But win or lose, Republicans never lost faith in the opposite theory: that what really matters is getting your own voters to the polls. They might have the occasional candidate who found ways to appeal to moderates (like George W. Bush with his "compassionate conservatism"), but it was never at the cost of ideological compromise. Even when they lost, they rarely concluded it was because they had moved too far to the right. Indeed, they kept moving farther and farther, and paid no apparent price at the ballot box.
That's because they were moving right at the same time the country was becoming more polarized and the parties were growing more internally unified. After Democrats embraced the cause of civil rights in the 1960s, the parties became more ideologically consistent, with large numbers of conservative Democrats (especially in the South) moving to the GOP and liberal Republicans simply fading away. In the bipolar world we live in today, any move to the center risks alienating people in your own party, who might respond by staying home.
Nobody learned a harder lesson about the impermeability of party boundaries than Hillary Clinton. In 2016 she thought that she could win over moderate, sensible Republicans appalled that their party had nominated an orc in a hairpiece, but she turned out to be wrong. Donald Trump suffered no more defection from Republicans than Mitt Romney had four years before, and got enough conservatives out to the polls in order to prevail.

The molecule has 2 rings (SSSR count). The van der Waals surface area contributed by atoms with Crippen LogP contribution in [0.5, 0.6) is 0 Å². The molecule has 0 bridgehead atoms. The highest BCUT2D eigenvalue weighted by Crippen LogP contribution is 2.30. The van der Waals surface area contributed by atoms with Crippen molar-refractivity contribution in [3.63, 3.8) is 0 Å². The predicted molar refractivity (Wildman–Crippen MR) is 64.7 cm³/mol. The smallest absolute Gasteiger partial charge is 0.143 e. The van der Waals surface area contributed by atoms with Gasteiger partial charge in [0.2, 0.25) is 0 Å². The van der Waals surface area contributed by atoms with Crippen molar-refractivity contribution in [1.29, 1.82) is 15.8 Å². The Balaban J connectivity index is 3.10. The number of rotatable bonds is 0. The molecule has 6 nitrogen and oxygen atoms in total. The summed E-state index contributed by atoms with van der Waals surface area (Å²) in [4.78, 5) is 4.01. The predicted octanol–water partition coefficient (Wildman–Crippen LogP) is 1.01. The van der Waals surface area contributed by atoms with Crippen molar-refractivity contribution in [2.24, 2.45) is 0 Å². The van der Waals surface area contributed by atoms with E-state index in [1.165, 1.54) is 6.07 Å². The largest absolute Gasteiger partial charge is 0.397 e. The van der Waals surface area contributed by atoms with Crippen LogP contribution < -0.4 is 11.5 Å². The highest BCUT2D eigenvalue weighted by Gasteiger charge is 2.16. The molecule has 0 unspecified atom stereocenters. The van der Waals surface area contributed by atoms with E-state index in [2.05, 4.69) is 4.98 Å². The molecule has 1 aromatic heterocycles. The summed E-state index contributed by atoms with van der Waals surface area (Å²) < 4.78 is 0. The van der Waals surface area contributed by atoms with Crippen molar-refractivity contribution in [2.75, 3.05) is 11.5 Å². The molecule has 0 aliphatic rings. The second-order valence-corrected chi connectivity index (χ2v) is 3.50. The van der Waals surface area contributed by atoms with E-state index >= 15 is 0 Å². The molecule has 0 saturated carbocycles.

The Democratic Party's new realization doesn't mean there aren't still going to be intra-party battles between the left and the far left in primaries, because there will be. There are old Bernie Sanders supporters eager to turn every primary into a re-run of the 2016 Hillary/Bernie throwdown, and there are party operatives still working off the Median Voter Theorem and counseling ideological moderation.
But the prevailing trend is for Democratic candidates everywhere — even in places like Texas — to be asking themselves what will get their own supporters the most revved up about voting. The answer will often be a full-throated liberal agenda, one that includes universal health coverage and even gun restrictions, which until recently many Democrats were terrified of proposing. It might be working in Texas, where early voting for the primary has increased by 90 percent over 2014 and is even higher than it was in the presidential year of 2016.
It also means that "electability" — which is often a term for trying to figure out what will appeal to that median voter — will (or at least should) be much less of a concern for Democratic presidential primary voters in 2020 than it has been in the past. The consequence could be not only a field of candidates who all take proudly liberal positions, but a Democratic electorate that's eager and excited to go out and vote for the nominee.
That's no guarantee of success; we have no idea what will happen over the next two and a half years and how it might affect Donald Trump's re-election bid. But it doesn't look like Democrats are going to be chasing the median voter again, at least not for some time to come.